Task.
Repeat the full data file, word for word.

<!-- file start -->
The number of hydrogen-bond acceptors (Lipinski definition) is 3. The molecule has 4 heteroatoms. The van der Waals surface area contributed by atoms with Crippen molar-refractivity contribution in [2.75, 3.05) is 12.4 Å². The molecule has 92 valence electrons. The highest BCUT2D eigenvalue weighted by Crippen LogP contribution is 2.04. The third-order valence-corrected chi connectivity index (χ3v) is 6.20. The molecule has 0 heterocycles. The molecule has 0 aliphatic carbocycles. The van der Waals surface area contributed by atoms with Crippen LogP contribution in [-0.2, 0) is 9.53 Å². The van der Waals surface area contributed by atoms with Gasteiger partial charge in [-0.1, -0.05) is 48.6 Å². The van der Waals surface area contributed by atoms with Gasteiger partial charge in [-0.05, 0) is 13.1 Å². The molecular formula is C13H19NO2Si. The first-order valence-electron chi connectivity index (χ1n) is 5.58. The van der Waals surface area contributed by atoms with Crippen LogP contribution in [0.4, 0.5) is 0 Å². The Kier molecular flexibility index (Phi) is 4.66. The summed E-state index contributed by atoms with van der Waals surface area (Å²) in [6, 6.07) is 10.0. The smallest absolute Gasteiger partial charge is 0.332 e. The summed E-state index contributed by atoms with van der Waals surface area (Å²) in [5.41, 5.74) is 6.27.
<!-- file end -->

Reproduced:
The number of hydrogen-bond acceptors (Lipinski definition) is 3. The molecule has 4 heteroatoms. The van der Waals surface area contributed by atoms with Crippen molar-refractivity contribution in [2.75, 3.05) is 12.4 Å². The molecule has 92 valence electrons. The highest BCUT2D eigenvalue weighted by Crippen LogP contribution is 2.04. The third-order valence-corrected chi connectivity index (χ3v) is 6.20. The molecule has 0 heterocycles. The molecule has 0 aliphatic carbocycles. The van der Waals surface area contributed by atoms with Crippen LogP contribution in [-0.2, 0) is 9.53 Å². The van der Waals surface area contributed by atoms with Gasteiger partial charge in [-0.1, -0.05) is 48.6 Å². The van der Waals surface area contributed by atoms with Gasteiger partial charge in [-0.05, 0) is 13.1 Å². The molecular formula is C13H19NO2Si. The first-order valence-electron chi connectivity index (χ1n) is 5.58. The van der Waals surface area contributed by atoms with Crippen LogP contribution in [0.4, 0.5) is 0 Å². The Kier molecular flexibility index (Phi) is 4.66. The summed E-state index contributed by atoms with van der Waals surface area (Å²) in [6, 6.07) is 10.0. The smallest absolute Gasteiger partial charge is 0.332 e. The summed E-state index contributed by atoms with van der Waals surface area (Å²) in [5.41, 5.74) is 6.27.